Association of Direct Oral Anticoagulation Management Strategies With Clinical Outcomes for Adults With Atrial Fibrillation

JAMA Netw Open. 2023 Jul 3;6(7):e2321971. doi: 10.1001/jamanetworkopen.2023.21971.


Importance: Anticoagulation management services (AMSs; ie, warfarin clinics) have evolved to include patients treated with direct oral anticoagulants (DOACs), but it is unknown whether DOAC therapy management services improve outcomes for patients with atrial fibrillation (AF).

Objective: To compare outcomes associated with 3 DOAC care models for preventing adverse anticoagulation-related outcomes among patients with AF.

Design, setting, and participants: This retrospective cohort study included 44 746 adult patients with a diagnosis of AF who initiated oral anticoagulation (DOAC or warfarin) between August 1, 2016, and December 31, 2019, in 3 Kaiser Permanente (KP) regions. Statistical analysis was conducted from August 2021 through May 2023.

Exposures: Each KP region used an AMS to manage warfarin but used distinct approaches to DOAC care: (1) usual care (UC) by the prescribing clinician, (2) UC plus an automated population management tool (PMT), or (3) pharmacist-managed AMS care. Propensity scores and inverse probability of treatment weights (IPTWs) were estimated. Direct oral anticoagulant care models were first indirectly compared using warfarin as a common comparator within each region and then directly compared across regions.

Main outcomes and measures: Patients were followed up until the first occurrence of an outcome (composite of thromboembolic stroke, intracranial hemorrhage, other major bleeding, or death), discontinuation of KP membership, or December 31, 2020.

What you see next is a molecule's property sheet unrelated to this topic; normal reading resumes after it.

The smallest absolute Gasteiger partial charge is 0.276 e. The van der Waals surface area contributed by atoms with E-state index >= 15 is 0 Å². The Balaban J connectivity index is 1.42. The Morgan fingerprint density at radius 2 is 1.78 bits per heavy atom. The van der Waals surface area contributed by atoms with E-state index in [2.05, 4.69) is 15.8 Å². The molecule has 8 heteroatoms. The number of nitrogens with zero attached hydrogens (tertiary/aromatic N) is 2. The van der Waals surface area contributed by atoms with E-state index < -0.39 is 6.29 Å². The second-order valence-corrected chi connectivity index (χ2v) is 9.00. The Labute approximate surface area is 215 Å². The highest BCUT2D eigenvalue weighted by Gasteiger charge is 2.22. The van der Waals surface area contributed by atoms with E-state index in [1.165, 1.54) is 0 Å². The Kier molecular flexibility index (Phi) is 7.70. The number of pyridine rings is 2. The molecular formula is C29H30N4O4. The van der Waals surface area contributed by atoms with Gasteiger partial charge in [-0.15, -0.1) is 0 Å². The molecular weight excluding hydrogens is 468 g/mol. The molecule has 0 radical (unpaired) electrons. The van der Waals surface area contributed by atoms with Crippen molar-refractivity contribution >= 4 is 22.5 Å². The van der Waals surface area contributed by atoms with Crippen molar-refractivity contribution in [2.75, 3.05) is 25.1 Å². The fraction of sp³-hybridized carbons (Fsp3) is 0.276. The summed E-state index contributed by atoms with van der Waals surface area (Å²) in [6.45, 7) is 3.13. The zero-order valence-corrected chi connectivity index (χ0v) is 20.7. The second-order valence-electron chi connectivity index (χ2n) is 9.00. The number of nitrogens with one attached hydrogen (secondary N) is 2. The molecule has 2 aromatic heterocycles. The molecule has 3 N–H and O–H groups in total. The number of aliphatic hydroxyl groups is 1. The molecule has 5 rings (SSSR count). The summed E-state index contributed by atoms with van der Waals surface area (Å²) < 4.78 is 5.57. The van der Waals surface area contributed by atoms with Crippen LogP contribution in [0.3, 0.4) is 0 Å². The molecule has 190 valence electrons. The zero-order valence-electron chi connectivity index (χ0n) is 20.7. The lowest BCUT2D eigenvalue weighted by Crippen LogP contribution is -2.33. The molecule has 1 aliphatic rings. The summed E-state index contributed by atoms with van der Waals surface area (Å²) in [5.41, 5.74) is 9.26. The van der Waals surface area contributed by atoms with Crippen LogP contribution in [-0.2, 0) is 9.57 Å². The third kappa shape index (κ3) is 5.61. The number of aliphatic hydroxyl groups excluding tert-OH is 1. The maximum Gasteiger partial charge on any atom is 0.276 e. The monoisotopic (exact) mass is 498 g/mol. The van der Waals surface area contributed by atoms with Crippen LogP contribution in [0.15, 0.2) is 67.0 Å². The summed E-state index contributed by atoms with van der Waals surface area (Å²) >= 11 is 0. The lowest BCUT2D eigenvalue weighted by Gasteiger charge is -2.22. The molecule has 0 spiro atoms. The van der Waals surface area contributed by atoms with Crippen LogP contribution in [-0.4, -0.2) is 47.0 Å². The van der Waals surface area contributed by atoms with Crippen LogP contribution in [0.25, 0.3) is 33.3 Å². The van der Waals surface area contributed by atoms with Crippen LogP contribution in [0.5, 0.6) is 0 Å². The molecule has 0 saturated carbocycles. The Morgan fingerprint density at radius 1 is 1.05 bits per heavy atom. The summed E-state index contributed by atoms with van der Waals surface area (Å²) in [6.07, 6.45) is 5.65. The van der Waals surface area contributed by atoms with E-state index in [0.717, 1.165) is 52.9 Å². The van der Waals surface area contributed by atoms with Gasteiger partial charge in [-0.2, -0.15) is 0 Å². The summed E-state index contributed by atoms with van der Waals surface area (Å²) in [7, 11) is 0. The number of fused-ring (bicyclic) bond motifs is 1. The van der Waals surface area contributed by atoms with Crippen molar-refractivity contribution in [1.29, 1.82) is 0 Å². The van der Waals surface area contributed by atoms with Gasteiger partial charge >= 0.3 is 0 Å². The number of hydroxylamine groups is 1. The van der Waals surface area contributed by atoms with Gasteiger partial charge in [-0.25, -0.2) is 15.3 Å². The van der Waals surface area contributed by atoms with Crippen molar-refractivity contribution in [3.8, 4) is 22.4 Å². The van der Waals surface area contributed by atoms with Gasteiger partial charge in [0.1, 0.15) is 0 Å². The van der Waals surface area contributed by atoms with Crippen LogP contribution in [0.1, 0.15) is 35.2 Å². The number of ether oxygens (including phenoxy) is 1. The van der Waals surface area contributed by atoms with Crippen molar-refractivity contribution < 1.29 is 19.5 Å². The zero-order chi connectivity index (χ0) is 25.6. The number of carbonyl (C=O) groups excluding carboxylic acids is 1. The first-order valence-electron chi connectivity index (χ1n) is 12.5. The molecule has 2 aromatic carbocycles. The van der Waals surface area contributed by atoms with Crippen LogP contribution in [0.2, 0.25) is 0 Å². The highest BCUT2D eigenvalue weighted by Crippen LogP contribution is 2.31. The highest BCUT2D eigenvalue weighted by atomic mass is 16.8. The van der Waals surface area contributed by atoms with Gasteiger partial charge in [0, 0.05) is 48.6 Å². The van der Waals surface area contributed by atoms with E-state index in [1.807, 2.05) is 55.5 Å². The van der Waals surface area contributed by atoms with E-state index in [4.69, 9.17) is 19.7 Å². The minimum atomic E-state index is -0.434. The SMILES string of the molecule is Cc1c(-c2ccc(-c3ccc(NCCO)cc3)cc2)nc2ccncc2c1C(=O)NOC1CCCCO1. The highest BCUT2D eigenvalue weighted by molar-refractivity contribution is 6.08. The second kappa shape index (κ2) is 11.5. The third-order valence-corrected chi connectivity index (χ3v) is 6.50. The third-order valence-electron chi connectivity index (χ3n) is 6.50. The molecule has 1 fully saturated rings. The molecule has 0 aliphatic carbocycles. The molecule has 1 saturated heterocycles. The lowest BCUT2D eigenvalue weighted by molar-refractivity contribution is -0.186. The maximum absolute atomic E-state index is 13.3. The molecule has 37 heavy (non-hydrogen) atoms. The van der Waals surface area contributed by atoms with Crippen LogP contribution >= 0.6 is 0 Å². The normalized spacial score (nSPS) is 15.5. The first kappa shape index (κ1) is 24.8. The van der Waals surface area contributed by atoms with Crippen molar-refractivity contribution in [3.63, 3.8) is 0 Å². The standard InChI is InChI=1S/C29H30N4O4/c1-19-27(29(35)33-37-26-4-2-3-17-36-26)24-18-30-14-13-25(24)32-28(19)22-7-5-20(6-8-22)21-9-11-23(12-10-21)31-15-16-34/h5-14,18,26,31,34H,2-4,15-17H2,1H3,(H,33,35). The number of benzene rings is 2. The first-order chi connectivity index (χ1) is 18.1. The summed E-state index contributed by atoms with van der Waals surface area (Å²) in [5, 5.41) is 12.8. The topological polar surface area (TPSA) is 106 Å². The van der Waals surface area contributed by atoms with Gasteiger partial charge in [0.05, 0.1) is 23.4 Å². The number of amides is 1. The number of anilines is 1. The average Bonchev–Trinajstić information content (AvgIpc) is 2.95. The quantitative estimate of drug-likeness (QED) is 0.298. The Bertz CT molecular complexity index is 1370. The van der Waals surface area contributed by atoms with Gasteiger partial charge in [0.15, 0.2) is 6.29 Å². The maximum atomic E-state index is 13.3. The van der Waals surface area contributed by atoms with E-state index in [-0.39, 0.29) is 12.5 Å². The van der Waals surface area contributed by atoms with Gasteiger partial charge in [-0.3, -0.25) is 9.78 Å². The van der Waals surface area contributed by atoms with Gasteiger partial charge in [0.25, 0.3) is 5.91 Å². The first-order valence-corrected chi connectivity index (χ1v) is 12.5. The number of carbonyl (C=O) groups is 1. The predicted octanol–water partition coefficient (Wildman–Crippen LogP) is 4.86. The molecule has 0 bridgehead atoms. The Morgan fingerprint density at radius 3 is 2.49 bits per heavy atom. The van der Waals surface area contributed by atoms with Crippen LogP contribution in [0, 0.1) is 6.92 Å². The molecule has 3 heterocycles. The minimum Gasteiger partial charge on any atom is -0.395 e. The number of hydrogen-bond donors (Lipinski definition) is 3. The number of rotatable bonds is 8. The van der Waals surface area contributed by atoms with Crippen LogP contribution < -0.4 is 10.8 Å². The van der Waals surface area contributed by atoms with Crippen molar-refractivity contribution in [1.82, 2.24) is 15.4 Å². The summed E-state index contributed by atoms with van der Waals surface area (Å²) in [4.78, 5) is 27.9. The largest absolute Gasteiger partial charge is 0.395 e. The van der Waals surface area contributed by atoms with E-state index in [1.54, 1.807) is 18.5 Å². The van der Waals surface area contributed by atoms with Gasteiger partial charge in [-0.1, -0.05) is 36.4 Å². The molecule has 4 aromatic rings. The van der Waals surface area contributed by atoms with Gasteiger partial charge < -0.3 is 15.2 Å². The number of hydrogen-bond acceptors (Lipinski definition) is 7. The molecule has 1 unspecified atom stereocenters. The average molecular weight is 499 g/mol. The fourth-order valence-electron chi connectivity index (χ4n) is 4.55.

Results: Overall, 44 746 patients were included: 6182 in the UC care model (3297 DOAC; 2885 warfarin), 33 625 in the UC plus PMT care model (21 891 DOAC; 11 734 warfarin), and 4939 in the AMS care model (2089 DOAC; 2850 warfarin). Baseline characteristics (mean [SD] age, 73.1 [10.6] years, 56.1% male, 67.2% non-Hispanic White, median CHA2DS2-VASc [congestive heart failure, hypertension, age ≥75 years, diabetes, stroke, vascular disease, age 65-74 years, female sex] score of 3 [IQR, 2-5]) were well balanced after IPTW. Over a median follow-up of 2 years, patients who received the UC plus PMT or AMS care model did not have significantly better outcomes than those who received UC. The incidence rate of the composite outcome was 5.4% per year for DOAC and 9.1% per year for warfarin for those in the UC group, 6.1% per year for DOAC and 10.5% per year for those in the UC plus PMT group, and 5.1% per year for DOAC and 8.0% per year for those in the AMS group. The IPTW-adjusted hazard ratios (HRs) for the composite outcome comparing DOAC vs warfarin were 0.91 (95% CI, 0.79-1.05) in the UC group, 0.85 (95% CI, 0.79-0.90) in the UC plus PMT group, and 0.84 (95% CI, 0.72-0.99) in the AMS group (P = .62 for heterogeneity across care models). When directly comparing patients receiving DOAC, the IPTW-adjusted HR was 1.06 (95% CI, 0.85-1.34) for the UC plus PMT group vs the UC group and 0.85 (95% CI, 0.71-1.02) for the AMS group vs the UC group.

Conclusions and relevance: This cohort study did not find appreciably better outcomes for patients receiving DOAC who were managed by either a UC plus PMT or AMS care model compared with UC.

MeSH terms

  • Adult
  • Aged
  • Anticoagulants / adverse effects
  • Atrial Fibrillation* / complications
  • Atrial Fibrillation* / diagnosis
  • Atrial Fibrillation* / drug therapy
  • Cohort Studies
  • Female
  • Humans
  • Male
  • Retrospective Studies
  • Stroke* / diagnosis
  • Stroke* / etiology
  • Stroke* / prevention & control
  • Warfarin / adverse effects


  • Warfarin
  • Anticoagulants